Diet and Age-Related Macular Degeneration

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Diet and Age-Related Macular Degeneration

By Natalie Egan, M.S., R.D., L.D.N.
Brigham and Women's Hospital

Not only are fruits, vegetables, and nuts good for your heart, these foods may reduce your risk for progressive age-related macular degeneration (AMD), a leading cause of vision loss in people over the age of 55. Unlike severe eye conditions related to diabetes and untreated glaucoma, AMD rarely leads to total blindness. But progressive AMD can stop you from activities such as driving and reading.

Antioxidants Boost Vision

The link between a healthy diet and decreased vision loss from AMD seems to be the antioxidant properties of certain carotenoids, vitamins and minerals. Several years ago, the National Eye Institute released the results of the Age-Related Eye Disease Study, (AREDS). The institute enrolled 5,000 people between the ages of 55 and 80 to examine the effects of vitamin and mineral supplementation on age-related macular degeneration. The study found reduced disease progression in people with moderate AMD who took a daily supplement containing vitamin C (500 milligrams per day), vitamin E (400 international units (IU) per day), beta-carotene (15 milligrams per day or 25,000 IU), zinc (80 milligrams per day) and copper (2 milligrams per day).

Based on the outcome of the research, the National Eye Institute suggests vitamin supplements for people at high risk of developing vision loss caused by AMD. These include people who have:

  • Intermediate AMD in one or both eyes
  • Advanced AMD in one eye

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Getting More Antioxidants in Your Diet

People not at high risk of AMD also can have some of the same potential eye benefits with a healthy diet:

  • Vitamin C — citrus fruits, berries, melons, broccoli, tomatoes, cabbage, potatoes
  • Vitamin E — vegetable oils, almonds, pistachio nuts, peanuts, wheat germ, whole grains, turnip greens and mango
  • Beta-carotene — carrots, sweet potatoes, spinach, dark leafy green vegetables, melons, cantaloupes, winter squash and apricots
  • Zinc — chicken, pork, liver, eggs, wheat germ, fortified breakfast cereals and seafood
  • Copper — liver, cocoa beans, nuts, whole grains, seafood and dried fruits

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Colorful Servings

In addition to vitamins and minerals, carotenoids appear to have antioxidant properties that help keep eyes healthy. Carotenoids are unsaturated compounds of yellow to red pigments that are found in many fruits and vegetables, especially those with deep, rich colors.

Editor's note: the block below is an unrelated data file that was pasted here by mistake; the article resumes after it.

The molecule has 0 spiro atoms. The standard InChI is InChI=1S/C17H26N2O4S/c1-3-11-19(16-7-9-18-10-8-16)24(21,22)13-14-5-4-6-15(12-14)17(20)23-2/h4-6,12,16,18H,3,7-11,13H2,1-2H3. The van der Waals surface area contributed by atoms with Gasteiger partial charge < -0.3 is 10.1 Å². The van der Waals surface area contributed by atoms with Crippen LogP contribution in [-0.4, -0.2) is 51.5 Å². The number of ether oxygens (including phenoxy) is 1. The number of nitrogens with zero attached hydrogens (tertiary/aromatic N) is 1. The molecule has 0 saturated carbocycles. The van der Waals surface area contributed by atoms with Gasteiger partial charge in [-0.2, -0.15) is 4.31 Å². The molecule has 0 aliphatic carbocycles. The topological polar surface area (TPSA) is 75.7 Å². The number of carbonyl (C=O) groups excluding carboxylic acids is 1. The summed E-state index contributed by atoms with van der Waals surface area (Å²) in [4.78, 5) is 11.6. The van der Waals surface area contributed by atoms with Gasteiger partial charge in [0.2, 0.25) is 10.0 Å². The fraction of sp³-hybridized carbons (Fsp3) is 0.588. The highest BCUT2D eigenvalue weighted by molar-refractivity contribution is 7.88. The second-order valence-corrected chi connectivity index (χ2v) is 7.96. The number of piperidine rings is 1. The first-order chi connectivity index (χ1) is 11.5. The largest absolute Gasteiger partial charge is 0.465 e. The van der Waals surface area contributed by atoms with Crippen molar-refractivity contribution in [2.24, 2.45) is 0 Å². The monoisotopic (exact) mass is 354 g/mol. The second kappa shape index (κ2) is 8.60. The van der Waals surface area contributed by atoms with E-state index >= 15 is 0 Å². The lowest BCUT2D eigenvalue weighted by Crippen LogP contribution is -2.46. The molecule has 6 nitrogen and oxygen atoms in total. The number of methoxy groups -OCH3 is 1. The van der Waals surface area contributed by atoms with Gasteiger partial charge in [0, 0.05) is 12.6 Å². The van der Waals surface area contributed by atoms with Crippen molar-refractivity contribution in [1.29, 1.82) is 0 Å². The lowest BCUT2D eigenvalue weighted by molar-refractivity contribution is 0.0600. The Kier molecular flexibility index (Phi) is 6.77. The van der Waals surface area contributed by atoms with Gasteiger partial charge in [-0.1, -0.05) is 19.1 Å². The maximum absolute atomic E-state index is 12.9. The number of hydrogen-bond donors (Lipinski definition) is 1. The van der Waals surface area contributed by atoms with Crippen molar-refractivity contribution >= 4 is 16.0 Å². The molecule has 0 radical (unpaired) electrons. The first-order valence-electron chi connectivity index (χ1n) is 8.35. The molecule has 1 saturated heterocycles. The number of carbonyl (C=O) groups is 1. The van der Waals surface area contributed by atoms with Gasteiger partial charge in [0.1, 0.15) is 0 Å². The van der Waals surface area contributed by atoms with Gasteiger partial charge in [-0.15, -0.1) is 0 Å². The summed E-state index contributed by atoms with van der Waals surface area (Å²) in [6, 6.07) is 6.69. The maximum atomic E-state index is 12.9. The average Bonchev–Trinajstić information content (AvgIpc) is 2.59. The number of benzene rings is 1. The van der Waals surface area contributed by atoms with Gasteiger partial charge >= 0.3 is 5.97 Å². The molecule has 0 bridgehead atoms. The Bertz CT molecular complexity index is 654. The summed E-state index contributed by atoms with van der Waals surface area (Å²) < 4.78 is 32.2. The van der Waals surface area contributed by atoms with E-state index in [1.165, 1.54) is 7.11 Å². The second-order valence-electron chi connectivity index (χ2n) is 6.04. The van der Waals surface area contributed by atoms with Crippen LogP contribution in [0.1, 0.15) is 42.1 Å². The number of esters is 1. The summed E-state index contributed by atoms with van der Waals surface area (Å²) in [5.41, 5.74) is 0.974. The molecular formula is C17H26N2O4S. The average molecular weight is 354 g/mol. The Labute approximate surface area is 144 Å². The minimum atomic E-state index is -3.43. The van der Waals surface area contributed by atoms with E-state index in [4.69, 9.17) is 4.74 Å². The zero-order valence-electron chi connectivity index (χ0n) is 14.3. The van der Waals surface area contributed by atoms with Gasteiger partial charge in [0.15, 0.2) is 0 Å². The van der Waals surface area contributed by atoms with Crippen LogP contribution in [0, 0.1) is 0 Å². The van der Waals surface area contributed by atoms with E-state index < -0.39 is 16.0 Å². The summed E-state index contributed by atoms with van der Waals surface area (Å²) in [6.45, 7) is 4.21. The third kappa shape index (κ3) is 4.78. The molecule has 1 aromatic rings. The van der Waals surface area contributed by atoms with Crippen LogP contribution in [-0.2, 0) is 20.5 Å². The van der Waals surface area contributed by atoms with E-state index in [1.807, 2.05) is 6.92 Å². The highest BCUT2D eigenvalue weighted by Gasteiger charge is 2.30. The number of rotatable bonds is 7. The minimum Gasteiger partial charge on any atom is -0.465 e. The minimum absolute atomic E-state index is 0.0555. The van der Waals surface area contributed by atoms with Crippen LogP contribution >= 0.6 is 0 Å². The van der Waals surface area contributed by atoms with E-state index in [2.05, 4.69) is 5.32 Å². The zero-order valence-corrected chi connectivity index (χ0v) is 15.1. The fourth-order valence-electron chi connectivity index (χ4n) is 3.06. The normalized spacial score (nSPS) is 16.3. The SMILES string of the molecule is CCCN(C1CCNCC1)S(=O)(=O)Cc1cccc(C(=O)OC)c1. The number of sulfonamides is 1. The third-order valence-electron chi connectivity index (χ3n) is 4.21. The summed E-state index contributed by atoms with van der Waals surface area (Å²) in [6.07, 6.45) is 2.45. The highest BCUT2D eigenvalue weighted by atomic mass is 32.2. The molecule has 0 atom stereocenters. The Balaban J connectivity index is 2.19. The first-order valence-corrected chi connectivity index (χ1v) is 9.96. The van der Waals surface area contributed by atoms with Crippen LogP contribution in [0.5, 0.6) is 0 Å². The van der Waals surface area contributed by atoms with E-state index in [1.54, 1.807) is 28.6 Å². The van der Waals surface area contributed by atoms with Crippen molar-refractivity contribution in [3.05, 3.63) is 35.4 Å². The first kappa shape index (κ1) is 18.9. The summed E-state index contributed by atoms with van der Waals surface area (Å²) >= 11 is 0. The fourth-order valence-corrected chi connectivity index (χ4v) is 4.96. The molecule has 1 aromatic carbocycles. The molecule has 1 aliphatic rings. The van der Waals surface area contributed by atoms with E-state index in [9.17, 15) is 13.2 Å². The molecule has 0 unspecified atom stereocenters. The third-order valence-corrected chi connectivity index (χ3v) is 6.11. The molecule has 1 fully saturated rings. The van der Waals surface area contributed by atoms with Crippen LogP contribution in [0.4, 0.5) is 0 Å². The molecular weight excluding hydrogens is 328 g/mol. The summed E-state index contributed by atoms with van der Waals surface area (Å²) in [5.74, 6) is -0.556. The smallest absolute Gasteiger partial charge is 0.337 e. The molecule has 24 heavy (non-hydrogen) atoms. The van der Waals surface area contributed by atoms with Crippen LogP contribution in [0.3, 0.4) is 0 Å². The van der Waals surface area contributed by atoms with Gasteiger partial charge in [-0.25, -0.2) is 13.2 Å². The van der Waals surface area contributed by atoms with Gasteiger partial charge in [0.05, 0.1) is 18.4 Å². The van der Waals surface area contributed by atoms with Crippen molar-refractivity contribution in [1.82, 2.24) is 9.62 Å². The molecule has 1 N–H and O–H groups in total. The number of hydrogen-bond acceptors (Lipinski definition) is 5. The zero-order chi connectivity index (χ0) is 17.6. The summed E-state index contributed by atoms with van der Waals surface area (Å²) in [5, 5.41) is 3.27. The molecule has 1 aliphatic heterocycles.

Lutein and zeaxanthin show promise in helping to preserve vision. These two carotenoids collect in the back of the eye, especially in and around the macula. The optimal dietary amount of each is unknown, but eating at least five servings of fruits and vegetables daily should provide sufficient lutein and zeaxanthin.

Great sources include:

  • Lutein — spinach, kale, collards, Swiss chard, mustard greens, dill, red peppers and guava
  • Zeaxanthin — orange sweet peppers, broccoli, corn, turnip greens, collard greens, dark leafy greens, tangerines, oranges, eggs and persimmon

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Tasty Choices All Day Long

Lists of foods that contain the antioxidants are great to have, but working it into your daily routine can be a challenge. Below are some quick and easy ways to add nutrients to your meals:

  • Breakfast
    • Add fruit and nuts or wheat germ to your cereal in the morning.
    • Try a fruit and yogurt smoothie.
    • Top your pancake or waffle with fruits and nuts.
    • Sprinkle sunflower seeds on homemade bran muffins.
  • Lunch and dinner
    • Try some vegetable juice as a beverage.
    • Add vegetables to your pasta dish or lasagna.
    • Add frozen vegetables like spinach to soups or spaghetti sauce.
    • Try prepackaged vegetables like carrots and broccoli and add color to your salad.
    • Skewer your vegetables, spritz with olive oil and grill.
    • Add melon, lemon or lime slices to your water for a new twist.
    • Add almonds, mandarin oranges or strawberries to your dark spinach leaves for a tasty and refreshing salad.
  • Snacks
    • Freeze red grapes as a tasty treat.
    • Have fresh vegetables such as baby carrots, broccoli, cucumber or zucchini cut up and available for snacking.
    • Create a snazzy trail mix with nuts, dried fruit, bran cereal and a sprinkling of cocoa chips.

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Natalie Egan, M.S., R.D., L.D.N. is a senior nutritionist at Brigham and Women's Hospital. She received her Bachelor of Science at Simmons College and her Master of Science in nutrition at Massachusetts General Hospital Institute of Health Professions. She completed her dietetic internship at Vanderbilt University Medical Center. She is an adjunct faculty member at Emmanuel College and Simmons College.

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Last updated January 16, 2013

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